In our world of a million distractions, classic selling points like design or price might no longer be enough to sway consumers to your company. It’s become imperative these days for your brand to tell a story and better yet, to stand for something.
With climate change and pollution at the top of many people’s minds, many companies have sought to make their business practices more environmentally friendly not only as a matter of principle but also as a way to leverage their efforts into a marketing device.
Many consumers are looking to buy products that don’t hurt the environment and make them feel like they are contributing to the solution. But just because you change an internal process doesn’t mean consumers know about it. Businesses interested in implementing sustainable practices should explore how those practices can translate into new ways of marketing their products.
It’s not often that changing the way business is done can both lower costs and sell more products. So if you’re in charge of a business that’s looking to do both, try some of these tips below.
Decide what matters
In the past, many businesses developed mission statements that helped them find a true purpose. But most of the time, those mission statements focused on reaching goals, providing products or making customers happy. The same sort of goal-oriented process should be used when trying to embrace sustainable practices. Businesses need to decide what part of being a sustainable business matters most to them, whether it’s reducing waste, conserving water or lowering their carbon footprint.
Shout it from the rooftops
Once this sustainable goal is decided, the next step is letting customers know. Many customers that are interested in buying a product might become swayed in the direction or purchase if they know the business they’re buying something from holds the same values that they do.
Let your customers know when they visit your site about your commitment to sustainable practices, show it on product pages and home page, blog about it, hold events in the community where you and your employees actively work to further your sustainable initiatives. Your customers will start to see that your company is working for motives beyond profits and many will start to build a positive emotional response to your products.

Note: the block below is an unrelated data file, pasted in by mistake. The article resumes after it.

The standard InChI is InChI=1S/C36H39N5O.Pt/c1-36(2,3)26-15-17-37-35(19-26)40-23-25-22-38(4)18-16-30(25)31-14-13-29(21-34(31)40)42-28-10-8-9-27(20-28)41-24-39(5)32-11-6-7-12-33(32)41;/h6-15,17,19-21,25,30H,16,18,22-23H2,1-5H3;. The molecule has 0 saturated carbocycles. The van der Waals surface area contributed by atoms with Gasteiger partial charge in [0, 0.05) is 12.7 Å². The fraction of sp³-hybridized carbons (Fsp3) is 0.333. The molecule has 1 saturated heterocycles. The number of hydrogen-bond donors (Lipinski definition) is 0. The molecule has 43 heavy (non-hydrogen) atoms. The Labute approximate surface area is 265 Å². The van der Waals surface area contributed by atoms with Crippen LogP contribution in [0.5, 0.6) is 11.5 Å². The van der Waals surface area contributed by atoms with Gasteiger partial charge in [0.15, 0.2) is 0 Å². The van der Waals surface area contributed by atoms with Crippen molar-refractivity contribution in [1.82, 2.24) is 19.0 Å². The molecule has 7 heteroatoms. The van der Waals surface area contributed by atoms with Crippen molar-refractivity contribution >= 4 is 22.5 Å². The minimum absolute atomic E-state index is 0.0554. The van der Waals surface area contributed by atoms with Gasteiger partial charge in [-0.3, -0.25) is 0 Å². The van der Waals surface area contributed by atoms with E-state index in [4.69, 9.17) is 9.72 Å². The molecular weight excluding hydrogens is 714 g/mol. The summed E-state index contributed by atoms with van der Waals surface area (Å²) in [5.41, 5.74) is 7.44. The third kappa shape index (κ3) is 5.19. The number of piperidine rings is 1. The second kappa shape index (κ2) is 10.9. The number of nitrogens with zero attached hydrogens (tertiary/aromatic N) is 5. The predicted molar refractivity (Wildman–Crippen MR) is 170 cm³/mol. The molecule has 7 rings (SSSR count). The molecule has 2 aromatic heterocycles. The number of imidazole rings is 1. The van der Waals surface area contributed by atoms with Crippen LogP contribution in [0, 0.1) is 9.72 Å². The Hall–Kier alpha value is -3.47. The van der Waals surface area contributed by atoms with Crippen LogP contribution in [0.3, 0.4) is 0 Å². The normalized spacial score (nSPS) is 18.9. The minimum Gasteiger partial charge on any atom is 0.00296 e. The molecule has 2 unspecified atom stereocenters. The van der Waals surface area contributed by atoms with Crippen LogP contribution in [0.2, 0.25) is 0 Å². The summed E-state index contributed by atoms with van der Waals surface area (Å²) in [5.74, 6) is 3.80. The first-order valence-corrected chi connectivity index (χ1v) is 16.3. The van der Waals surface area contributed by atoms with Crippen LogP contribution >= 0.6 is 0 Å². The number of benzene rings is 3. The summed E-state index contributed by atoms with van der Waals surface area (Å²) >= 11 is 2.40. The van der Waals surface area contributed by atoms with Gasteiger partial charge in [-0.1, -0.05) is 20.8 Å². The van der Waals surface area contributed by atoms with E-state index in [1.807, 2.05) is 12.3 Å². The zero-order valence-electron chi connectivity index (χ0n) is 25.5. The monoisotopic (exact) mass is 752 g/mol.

Encourage (some) moderation
No business wants to encourage customers not to buy their products. But not taking more than you need is an important part of sustainability. If a business promotes a message of moderation, it’s a good way to let potential customers know that they’re committed to more than just making profits consistently trend upwards.
A good example of a business encouraging moderation is the outdoor equipment chain R.E.I. As part of a Black Friday marketing campaign, R.E.I. challenged consumers to “Opt Outside” by enjoying the outdoors instead of coming into an R.E.I. store to purchase products. In the short term, this meant fewer sales on one of the busiest shopping days of the year. But over time, more customers started to shop at R.E.I. because they believed the business shared their values. More importantly, the marketing campaign stayed consistent with one of R.E.I.’s core brand beliefs – that the products they sell are not as important as how people chose to use them in experiences with the great outdoors.
Embrace what’s new
On a broader scale, embracing sustainable practices means embracing a different way of doing things. And that definitely translates to overall marketing initiatives. While producing hundreds of paper brochures or plastering the highways with billboards might have been effective ways of marketing in the past, they aren’t necessarily sustainable. And if a business is using sustainability messaging on a medium that isn’t exactly sustainable, consumers will see right through it.
Business should look at ways of reaching new customers that aren’t detrimental to the environment. These ways aren’t exactly few and far between. Learning to effectively use a search engine and digital display advertising are good ways to get a message out without raising a business’s carbon footprint.
While the goal of many of these sustainable marketing initiatives might be to raise sales, it shouldn’t be the ultimate barometer of success. Sure, consumers want to know that the companies they’re purchasing their products from are acting in a responsible way. But those messages of responsibility should be delivered naturally. Any business that seems to overeager to convince consumers that they’re eco-friendly will most likely be seen as a fraud. So stay genuine. Because when you’re genuine, green (of both kinds) will come.
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